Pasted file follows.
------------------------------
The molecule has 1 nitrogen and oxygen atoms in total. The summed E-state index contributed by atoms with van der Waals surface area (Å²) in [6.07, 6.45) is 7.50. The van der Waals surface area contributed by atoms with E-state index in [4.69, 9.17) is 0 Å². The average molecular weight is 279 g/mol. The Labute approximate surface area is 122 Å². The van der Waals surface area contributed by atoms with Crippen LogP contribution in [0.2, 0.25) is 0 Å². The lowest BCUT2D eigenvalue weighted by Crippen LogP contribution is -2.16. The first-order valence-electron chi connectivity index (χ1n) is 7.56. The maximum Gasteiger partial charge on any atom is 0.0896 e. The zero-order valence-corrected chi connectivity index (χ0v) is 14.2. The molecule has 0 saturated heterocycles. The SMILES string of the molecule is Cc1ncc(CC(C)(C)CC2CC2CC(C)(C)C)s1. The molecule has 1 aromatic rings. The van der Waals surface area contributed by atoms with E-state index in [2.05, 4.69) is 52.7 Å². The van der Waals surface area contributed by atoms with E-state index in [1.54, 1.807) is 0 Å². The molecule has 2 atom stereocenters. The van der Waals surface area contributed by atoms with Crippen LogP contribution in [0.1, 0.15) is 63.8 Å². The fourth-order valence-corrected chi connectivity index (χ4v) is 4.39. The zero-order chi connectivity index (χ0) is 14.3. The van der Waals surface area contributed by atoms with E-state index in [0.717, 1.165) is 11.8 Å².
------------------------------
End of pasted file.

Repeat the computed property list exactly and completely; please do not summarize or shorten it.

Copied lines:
The molecule has 1 nitrogen and oxygen atoms in total. The summed E-state index contributed by atoms with van der Waals surface area (Å²) in [6.07, 6.45) is 7.50. The van der Waals surface area contributed by atoms with E-state index in [4.69, 9.17) is 0 Å². The average molecular weight is 279 g/mol. The Labute approximate surface area is 122 Å². The van der Waals surface area contributed by atoms with Crippen LogP contribution in [0.2, 0.25) is 0 Å². The lowest BCUT2D eigenvalue weighted by Crippen LogP contribution is -2.16. The first-order valence-electron chi connectivity index (χ1n) is 7.56. The maximum Gasteiger partial charge on any atom is 0.0896 e. The zero-order valence-corrected chi connectivity index (χ0v) is 14.2. The molecule has 0 saturated heterocycles. The SMILES string of the molecule is Cc1ncc(CC(C)(C)CC2CC2CC(C)(C)C)s1. The molecule has 1 aromatic rings. The van der Waals surface area contributed by atoms with E-state index in [2.05, 4.69) is 52.7 Å². The van der Waals surface area contributed by atoms with E-state index in [1.54, 1.807) is 0 Å². The molecule has 2 atom stereocenters. The van der Waals surface area contributed by atoms with Crippen LogP contribution in [0.1, 0.15) is 63.8 Å². The fourth-order valence-corrected chi connectivity index (χ4v) is 4.39. The zero-order chi connectivity index (χ0) is 14.3. The van der Waals surface area contributed by atoms with E-state index in [0.717, 1.165) is 11.8 Å².